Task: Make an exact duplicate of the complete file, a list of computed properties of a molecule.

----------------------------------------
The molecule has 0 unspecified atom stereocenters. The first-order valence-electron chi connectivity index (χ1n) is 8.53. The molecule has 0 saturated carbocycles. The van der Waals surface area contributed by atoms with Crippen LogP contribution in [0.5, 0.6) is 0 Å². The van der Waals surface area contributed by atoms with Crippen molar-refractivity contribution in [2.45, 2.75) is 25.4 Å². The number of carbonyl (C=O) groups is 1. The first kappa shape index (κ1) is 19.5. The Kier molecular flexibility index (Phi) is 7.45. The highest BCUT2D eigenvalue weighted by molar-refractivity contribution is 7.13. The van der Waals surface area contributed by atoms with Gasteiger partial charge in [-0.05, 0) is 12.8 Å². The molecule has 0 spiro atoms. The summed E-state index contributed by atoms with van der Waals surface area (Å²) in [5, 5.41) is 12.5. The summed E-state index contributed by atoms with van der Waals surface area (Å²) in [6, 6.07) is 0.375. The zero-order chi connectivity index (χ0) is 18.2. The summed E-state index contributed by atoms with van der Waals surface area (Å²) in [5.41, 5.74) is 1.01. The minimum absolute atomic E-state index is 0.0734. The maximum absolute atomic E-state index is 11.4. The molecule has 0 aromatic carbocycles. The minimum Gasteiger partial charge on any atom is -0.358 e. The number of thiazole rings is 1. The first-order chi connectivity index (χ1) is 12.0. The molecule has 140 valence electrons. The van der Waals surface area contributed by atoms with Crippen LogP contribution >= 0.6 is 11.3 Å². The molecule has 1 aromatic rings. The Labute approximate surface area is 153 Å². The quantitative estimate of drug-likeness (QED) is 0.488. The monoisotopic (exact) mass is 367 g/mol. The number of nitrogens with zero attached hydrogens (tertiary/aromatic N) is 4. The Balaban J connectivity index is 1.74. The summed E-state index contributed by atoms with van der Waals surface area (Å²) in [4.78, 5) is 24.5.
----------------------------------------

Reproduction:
The molecule has 0 unspecified atom stereocenters. The first-order valence-electron chi connectivity index (χ1n) is 8.53. The molecule has 0 saturated carbocycles. The van der Waals surface area contributed by atoms with Crippen LogP contribution in [0.5, 0.6) is 0 Å². The van der Waals surface area contributed by atoms with Crippen molar-refractivity contribution in [2.45, 2.75) is 25.4 Å². The number of carbonyl (C=O) groups is 1. The first kappa shape index (κ1) is 19.5. The Kier molecular flexibility index (Phi) is 7.45. The highest BCUT2D eigenvalue weighted by molar-refractivity contribution is 7.13. The van der Waals surface area contributed by atoms with Gasteiger partial charge in [-0.05, 0) is 12.8 Å². The molecule has 0 spiro atoms. The summed E-state index contributed by atoms with van der Waals surface area (Å²) in [5, 5.41) is 12.5. The summed E-state index contributed by atoms with van der Waals surface area (Å²) in [6, 6.07) is 0.375. The zero-order chi connectivity index (χ0) is 18.2. The summed E-state index contributed by atoms with van der Waals surface area (Å²) in [5.41, 5.74) is 1.01. The minimum absolute atomic E-state index is 0.0734. The maximum absolute atomic E-state index is 11.4. The molecule has 0 aromatic carbocycles. The minimum Gasteiger partial charge on any atom is -0.358 e. The number of thiazole rings is 1. The first-order chi connectivity index (χ1) is 12.0. The molecule has 140 valence electrons. The van der Waals surface area contributed by atoms with Crippen LogP contribution >= 0.6 is 11.3 Å². The molecule has 1 aromatic rings. The Labute approximate surface area is 153 Å². The quantitative estimate of drug-likeness (QED) is 0.488. The monoisotopic (exact) mass is 367 g/mol. The number of nitrogens with zero attached hydrogens (tertiary/aromatic N) is 4. The Balaban J connectivity index is 1.74. The summed E-state index contributed by atoms with van der Waals surface area (Å²) in [4.78, 5) is 24.5.